The word Aborigine was the original name given by Europeans to the dark-skinned native people of Australia. However, there is some debate about the appropriateness of using the term Aborigine, as some people deem the word racist. (Similar to referring to American blacks as Negroes).
Today, the following terms are used to refer to the original human inhabitants of Australia. These are Indigenous Australians, Native Australians, Aboriginals, and Aborigines.
The word "Aborigines" refers to the original native people of an area before the arrival of invading or colonizing people from elsewhere. It is derived from the Latin word aborīginēs which was used by the Romans to refer to the people who lived in Italy before they took over an area. The word originates from the Latin stem words ab+origine meaning 'from the beginning'.
The first known use of the word Aborigines in English was in the mid-1500s. By the 1600s, the words Aborigines and Aboriginals were used frequently to describe the first inhabitants of a place. It was also used, more generally, to describe any living thing that was native to an area—which meant there could be aboriginal plants and aboriginal animals too.
By the 1800s, however, the words ‘aborigines’ and ‘aboriginal’ were firmly established as descriptions for the original native people of Australia. It was only in the 19th century that the singular form of the word, aborigine, first appeared.
The word 'aboriginal', used to describe these people today, is actually an adjective. But is frequently used as a proper noun in place of the correct word aborigine. In Australia, these words are usually capitalized as Aborigine, Aborigines, Aboriginal and Aboriginals.
So there you have it. First used by the Romans to describe tribes that existed before they took over Italy; it was borrowed by the English to eventually be a description of the original native inhabitants of Australia.
In more recent time the phrases Indigenous People or Indigenous Australians has been gaining favour. This may be due to the some people believing that the words aborigine and aboriginal were somehow degrading. (Similar to the words "Negro' or "nigger" in reference to African Americans of the US).
The Oxford Dictionary (and most other dictionaries) define 'indigenous' as "originating or occurring naturally in a particular place; native".
In 1972 the United Nations (UN) redefined the meaning of native inhabitants of a place. In the UN definition they used the term 'indigenous' in order to use non-offensive language and gave them special rights and protection under international law.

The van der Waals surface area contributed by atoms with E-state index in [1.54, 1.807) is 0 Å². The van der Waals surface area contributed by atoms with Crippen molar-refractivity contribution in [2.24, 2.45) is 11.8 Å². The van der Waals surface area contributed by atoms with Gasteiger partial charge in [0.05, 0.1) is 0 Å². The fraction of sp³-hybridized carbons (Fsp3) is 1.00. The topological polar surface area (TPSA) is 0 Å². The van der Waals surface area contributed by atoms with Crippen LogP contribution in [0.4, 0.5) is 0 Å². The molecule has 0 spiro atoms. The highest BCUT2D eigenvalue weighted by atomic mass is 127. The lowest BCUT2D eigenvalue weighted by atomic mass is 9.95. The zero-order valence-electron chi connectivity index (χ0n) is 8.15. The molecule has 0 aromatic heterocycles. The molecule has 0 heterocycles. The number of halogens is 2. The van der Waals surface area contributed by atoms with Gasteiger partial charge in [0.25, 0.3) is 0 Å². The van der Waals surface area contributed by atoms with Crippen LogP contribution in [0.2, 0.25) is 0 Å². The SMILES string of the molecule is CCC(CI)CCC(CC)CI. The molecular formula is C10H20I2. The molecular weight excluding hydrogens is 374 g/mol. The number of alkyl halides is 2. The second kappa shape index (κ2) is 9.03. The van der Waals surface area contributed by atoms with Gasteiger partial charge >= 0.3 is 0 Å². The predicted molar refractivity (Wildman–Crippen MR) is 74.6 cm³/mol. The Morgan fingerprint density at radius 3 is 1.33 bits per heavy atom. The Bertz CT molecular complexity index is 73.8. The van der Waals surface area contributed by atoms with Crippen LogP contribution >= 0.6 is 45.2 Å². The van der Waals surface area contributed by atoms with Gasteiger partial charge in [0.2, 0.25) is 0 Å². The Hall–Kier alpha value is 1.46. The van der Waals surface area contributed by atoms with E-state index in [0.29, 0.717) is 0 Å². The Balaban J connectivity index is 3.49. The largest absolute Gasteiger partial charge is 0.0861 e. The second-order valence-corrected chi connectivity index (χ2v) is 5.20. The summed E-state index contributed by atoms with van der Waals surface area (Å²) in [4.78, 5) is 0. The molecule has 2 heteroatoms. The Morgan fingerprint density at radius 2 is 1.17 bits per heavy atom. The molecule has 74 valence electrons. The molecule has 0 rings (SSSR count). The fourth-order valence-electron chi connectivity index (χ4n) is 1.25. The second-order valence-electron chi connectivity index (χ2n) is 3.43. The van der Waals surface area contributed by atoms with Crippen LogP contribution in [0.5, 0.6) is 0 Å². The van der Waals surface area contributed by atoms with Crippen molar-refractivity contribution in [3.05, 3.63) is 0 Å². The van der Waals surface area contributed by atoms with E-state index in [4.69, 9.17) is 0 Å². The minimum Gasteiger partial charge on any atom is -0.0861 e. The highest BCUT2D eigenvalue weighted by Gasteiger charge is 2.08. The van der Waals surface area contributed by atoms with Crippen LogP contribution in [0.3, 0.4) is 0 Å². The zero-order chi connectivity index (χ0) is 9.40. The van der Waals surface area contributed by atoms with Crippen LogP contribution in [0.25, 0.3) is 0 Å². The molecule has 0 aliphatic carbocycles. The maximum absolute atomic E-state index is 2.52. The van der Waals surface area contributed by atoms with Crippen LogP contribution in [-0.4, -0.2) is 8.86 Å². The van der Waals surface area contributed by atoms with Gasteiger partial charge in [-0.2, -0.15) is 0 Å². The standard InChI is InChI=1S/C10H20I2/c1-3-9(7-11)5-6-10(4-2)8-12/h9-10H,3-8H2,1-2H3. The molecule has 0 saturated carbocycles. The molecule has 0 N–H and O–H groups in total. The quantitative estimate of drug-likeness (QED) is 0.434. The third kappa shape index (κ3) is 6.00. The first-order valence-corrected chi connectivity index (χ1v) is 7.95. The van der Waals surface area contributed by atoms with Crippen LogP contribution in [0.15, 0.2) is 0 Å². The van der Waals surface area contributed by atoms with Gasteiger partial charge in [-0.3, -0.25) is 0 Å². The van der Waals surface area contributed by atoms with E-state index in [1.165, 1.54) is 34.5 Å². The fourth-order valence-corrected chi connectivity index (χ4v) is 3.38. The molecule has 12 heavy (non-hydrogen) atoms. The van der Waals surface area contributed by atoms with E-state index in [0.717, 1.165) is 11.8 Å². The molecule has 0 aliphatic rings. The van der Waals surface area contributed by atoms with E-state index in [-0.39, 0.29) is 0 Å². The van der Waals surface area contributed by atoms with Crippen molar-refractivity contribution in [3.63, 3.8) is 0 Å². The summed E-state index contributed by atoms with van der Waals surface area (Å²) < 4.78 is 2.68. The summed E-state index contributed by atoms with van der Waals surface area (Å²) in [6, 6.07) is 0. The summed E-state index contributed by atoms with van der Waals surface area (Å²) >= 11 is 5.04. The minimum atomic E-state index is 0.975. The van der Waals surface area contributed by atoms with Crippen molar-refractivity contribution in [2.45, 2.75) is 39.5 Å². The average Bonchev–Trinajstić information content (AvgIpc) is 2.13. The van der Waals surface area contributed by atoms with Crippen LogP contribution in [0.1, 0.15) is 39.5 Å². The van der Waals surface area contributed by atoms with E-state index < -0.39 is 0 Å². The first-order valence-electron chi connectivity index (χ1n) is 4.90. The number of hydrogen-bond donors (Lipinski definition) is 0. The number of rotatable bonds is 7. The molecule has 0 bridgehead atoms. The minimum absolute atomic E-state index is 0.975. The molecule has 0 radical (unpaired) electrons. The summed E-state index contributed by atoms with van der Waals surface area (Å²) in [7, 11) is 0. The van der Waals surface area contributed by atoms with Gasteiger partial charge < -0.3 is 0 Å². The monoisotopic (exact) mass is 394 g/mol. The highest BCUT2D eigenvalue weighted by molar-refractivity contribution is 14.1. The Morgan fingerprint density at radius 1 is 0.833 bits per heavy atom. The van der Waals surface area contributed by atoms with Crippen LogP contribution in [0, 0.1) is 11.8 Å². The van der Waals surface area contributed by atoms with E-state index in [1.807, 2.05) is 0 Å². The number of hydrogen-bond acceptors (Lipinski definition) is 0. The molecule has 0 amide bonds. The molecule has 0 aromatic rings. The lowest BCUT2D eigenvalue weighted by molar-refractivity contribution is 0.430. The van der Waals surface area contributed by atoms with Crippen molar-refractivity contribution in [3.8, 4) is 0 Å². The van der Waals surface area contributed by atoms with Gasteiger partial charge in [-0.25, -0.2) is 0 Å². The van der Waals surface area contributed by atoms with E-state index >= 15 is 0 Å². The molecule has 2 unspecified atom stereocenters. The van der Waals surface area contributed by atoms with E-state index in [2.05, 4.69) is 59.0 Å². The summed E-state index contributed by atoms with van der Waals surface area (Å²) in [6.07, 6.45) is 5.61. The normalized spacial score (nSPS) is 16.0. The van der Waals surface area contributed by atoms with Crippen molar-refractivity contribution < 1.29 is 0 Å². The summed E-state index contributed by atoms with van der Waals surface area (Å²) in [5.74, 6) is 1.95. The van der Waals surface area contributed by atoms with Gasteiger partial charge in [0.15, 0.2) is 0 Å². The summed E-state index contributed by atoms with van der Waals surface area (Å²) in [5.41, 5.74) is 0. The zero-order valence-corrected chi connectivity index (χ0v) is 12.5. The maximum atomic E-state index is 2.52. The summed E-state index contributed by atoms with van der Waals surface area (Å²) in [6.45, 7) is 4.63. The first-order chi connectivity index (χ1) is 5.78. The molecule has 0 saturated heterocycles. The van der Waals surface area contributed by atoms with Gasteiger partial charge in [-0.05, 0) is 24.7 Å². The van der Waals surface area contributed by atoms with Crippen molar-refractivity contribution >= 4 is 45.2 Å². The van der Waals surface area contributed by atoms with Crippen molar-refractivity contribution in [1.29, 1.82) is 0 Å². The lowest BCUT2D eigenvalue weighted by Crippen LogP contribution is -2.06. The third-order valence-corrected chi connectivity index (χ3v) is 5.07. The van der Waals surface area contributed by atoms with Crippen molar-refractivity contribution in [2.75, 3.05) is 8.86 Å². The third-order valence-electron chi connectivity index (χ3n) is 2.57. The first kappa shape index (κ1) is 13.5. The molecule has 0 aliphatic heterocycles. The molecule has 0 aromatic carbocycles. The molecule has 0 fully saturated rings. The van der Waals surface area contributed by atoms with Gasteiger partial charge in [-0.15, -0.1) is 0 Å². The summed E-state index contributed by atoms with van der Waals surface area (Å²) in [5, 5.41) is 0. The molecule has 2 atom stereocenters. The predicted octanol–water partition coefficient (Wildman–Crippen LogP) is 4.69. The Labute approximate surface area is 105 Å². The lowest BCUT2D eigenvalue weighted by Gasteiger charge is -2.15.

The UN definition of indigenous is almost identical to the original definition of Aborigines.
Indigenous communities, peoples, and nations are those that, having a historical continuity with pre-invasion and pre-colonial societies that developed on their territories, consider themselves distinct from other sectors of the societies now prevailing in those territories, or parts of them. They form at present non-dominant sectors of society and are determined to preserve, develop, and transmit to future generations their ancestral territories, and their ethnic identity, as the basis of their continued existence as peoples, in accordance with their own cultural patterns, social institutions and legal systems.
There is no correct answer to this question. Today the most politically correct usage is "Indigenous Australian", followed by "Native Australian", then "Aboriginal", and finally "Aborigine. However, the most accurate definition is still Aborigine or Australian Aboriginal.
The aboriginal people themselves do not seem to have a preferred name by which they call themselves. They most commonly refer to each other as Aborigines, Aboriginals or just simply black-fellas (from the words black + fellow). Historically they called themselves by the name of their tribe or language group. This may have been a result of the fact that they were hunter-gathers and usually moved from place to place. For example, they may have said "I am a Wiradjuri man". A few groups, however, called themselves by place names. For example, people living in what is now New South Wales and Victoria may refer to themselves as "Koori". While those in Queensland may call themselves "Murri" and in Western Australia it may be "Noongar".